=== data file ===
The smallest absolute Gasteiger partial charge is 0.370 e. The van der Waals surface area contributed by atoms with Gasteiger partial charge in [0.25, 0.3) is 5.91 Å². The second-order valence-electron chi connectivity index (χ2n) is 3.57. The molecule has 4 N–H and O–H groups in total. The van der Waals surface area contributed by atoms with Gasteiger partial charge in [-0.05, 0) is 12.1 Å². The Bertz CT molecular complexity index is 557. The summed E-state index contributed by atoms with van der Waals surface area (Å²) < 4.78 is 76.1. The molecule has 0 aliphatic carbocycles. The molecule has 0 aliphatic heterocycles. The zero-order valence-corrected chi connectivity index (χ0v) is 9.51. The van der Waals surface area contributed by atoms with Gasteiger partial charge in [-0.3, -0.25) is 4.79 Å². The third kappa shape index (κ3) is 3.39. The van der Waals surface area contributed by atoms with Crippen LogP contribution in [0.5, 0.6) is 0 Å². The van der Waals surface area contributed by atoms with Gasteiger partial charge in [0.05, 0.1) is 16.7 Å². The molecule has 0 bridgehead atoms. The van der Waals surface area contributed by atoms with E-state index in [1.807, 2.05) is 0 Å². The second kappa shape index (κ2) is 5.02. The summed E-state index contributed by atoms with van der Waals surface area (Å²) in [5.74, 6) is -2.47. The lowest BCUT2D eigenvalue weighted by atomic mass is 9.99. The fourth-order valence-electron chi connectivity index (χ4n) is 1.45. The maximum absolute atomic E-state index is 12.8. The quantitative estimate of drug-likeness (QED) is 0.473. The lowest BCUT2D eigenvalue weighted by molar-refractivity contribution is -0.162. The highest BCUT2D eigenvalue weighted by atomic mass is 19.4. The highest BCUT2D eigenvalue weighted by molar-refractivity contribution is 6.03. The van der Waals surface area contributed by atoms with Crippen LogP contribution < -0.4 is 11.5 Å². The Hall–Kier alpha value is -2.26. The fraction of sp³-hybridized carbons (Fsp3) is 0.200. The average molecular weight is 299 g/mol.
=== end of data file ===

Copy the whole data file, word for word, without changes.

The smallest absolute Gasteiger partial charge is 0.370 e. The van der Waals surface area contributed by atoms with Gasteiger partial charge in [0.25, 0.3) is 5.91 Å². The second-order valence-electron chi connectivity index (χ2n) is 3.57. The molecule has 4 N–H and O–H groups in total. The van der Waals surface area contributed by atoms with Gasteiger partial charge in [-0.05, 0) is 12.1 Å². The Bertz CT molecular complexity index is 557. The summed E-state index contributed by atoms with van der Waals surface area (Å²) < 4.78 is 76.1. The molecule has 0 aliphatic carbocycles. The molecule has 0 aliphatic heterocycles. The zero-order valence-corrected chi connectivity index (χ0v) is 9.51. The van der Waals surface area contributed by atoms with Gasteiger partial charge in [-0.3, -0.25) is 4.79 Å². The third kappa shape index (κ3) is 3.39. The van der Waals surface area contributed by atoms with Crippen LogP contribution in [0.5, 0.6) is 0 Å². The van der Waals surface area contributed by atoms with Gasteiger partial charge in [0.05, 0.1) is 16.7 Å². The molecule has 0 bridgehead atoms. The van der Waals surface area contributed by atoms with E-state index in [1.807, 2.05) is 0 Å². The second kappa shape index (κ2) is 5.02. The summed E-state index contributed by atoms with van der Waals surface area (Å²) in [5.74, 6) is -2.47. The lowest BCUT2D eigenvalue weighted by atomic mass is 9.99. The fourth-order valence-electron chi connectivity index (χ4n) is 1.45. The maximum absolute atomic E-state index is 12.8. The quantitative estimate of drug-likeness (QED) is 0.473. The lowest BCUT2D eigenvalue weighted by molar-refractivity contribution is -0.162. The highest BCUT2D eigenvalue weighted by atomic mass is 19.4. The highest BCUT2D eigenvalue weighted by molar-refractivity contribution is 6.03. The van der Waals surface area contributed by atoms with Crippen LogP contribution < -0.4 is 11.5 Å². The Hall–Kier alpha value is -2.26. The fraction of sp³-hybridized carbons (Fsp3) is 0.200. The average molecular weight is 299 g/mol.